1. Thanks for being here, Prim. It's lovely to think of you reading and then going away and thinking, as that's what I do with many of your posts, too. What you're saying here relates a lot to what you were talking about in your most recent post. I have been thinking that if I am this reactive, launching to judgement about people on scant evidence, then maybe I am doing that to myself as well. Am I doing it because I think that's what everyone is doing? I'm not sure. But what you are saying about "accepting yourself" is very much in keeping with what I am working on here. I think to accept myself, I have to accept others, and to accept others, I have to accept myself. It seems a tall order, sometimes. But how lovely to be here with other fine people a year away from the booze, questioning what used to seem like the only way to be. I truly am loving this! Thanks for your comment and your wisdom. xo

    2. at the risk of this turning into an off-putting mutual admiration society... this comment is why I LOVE THE SOBERSPHERE!

      because your interpretation of my words reflects an aspect I hadn't even considered which opened up a world of new possibilities in my mind.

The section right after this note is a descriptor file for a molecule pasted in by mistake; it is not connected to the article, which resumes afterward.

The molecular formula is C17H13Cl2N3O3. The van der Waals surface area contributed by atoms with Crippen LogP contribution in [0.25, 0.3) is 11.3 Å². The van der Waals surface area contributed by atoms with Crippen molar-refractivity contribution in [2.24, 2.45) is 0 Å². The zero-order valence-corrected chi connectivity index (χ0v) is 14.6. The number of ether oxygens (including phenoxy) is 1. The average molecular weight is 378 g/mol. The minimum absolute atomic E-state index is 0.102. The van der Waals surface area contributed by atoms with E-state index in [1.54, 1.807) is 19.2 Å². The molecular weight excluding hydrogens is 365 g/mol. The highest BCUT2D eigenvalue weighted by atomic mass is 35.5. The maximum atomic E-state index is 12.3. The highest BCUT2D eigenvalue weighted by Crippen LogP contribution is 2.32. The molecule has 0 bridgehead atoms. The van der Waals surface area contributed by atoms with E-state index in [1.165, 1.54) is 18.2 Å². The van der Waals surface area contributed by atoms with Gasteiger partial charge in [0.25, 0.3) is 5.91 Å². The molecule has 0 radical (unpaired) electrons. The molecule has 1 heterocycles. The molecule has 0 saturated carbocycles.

what if, as you say, our acceptance of others fosters our own self-acceptance, and self-acceptance fosters acceptance of others, on and on in an infinity loop?

      because if I can work on how I see other people, as a separate issue to how I perceive myself, then those skills, that empathy, reflects inward too...this is an enormous help to me. thank you!

      re being in meetings with others - or just being in life with others, to be honest - I came across a great post by Mr Sponsorpants recently which you might find interesting about the difference between having an opinion of someone, and judging them. the post is here - and the specific bit I mean is this: